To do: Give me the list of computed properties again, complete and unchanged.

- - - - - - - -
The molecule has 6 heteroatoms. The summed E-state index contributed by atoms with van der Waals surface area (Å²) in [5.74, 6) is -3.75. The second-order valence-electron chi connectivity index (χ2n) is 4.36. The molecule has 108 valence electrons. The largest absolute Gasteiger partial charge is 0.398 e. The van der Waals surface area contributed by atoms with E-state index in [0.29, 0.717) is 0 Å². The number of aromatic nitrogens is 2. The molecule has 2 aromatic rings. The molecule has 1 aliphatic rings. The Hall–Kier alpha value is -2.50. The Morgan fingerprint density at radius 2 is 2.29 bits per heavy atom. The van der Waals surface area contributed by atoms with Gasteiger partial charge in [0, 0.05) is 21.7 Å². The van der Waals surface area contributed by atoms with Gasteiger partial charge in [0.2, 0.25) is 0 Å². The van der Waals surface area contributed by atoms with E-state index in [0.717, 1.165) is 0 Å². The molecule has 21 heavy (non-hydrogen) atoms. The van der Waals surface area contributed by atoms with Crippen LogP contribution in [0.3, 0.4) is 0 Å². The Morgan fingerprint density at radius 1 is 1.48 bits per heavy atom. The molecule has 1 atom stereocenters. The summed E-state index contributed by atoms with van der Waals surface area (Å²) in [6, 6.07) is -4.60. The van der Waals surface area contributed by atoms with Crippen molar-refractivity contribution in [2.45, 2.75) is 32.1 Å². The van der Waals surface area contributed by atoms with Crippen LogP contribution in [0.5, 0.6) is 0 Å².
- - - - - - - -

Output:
The molecule has 6 heteroatoms. The summed E-state index contributed by atoms with van der Waals surface area (Å²) in [5.74, 6) is -3.75. The second-order valence-electron chi connectivity index (χ2n) is 4.36. The molecule has 108 valence electrons. The largest absolute Gasteiger partial charge is 0.398 e. The van der Waals surface area contributed by atoms with E-state index in [0.29, 0.717) is 0 Å². The number of aromatic nitrogens is 2. The molecule has 2 aromatic rings. The molecule has 1 aliphatic rings. The Hall–Kier alpha value is -2.50. The Morgan fingerprint density at radius 2 is 2.29 bits per heavy atom. The van der Waals surface area contributed by atoms with Gasteiger partial charge in [0, 0.05) is 21.7 Å². The van der Waals surface area contributed by atoms with Gasteiger partial charge in [0.2, 0.25) is 0 Å². The van der Waals surface area contributed by atoms with E-state index in [0.717, 1.165) is 0 Å². The molecule has 21 heavy (non-hydrogen) atoms. The van der Waals surface area contributed by atoms with Crippen LogP contribution in [0.3, 0.4) is 0 Å². The Morgan fingerprint density at radius 1 is 1.48 bits per heavy atom. The molecule has 1 atom stereocenters. The summed E-state index contributed by atoms with van der Waals surface area (Å²) in [6, 6.07) is -4.60. The van der Waals surface area contributed by atoms with Crippen molar-refractivity contribution in [2.45, 2.75) is 32.1 Å². The van der Waals surface area contributed by atoms with Crippen LogP contribution in [0.5, 0.6) is 0 Å².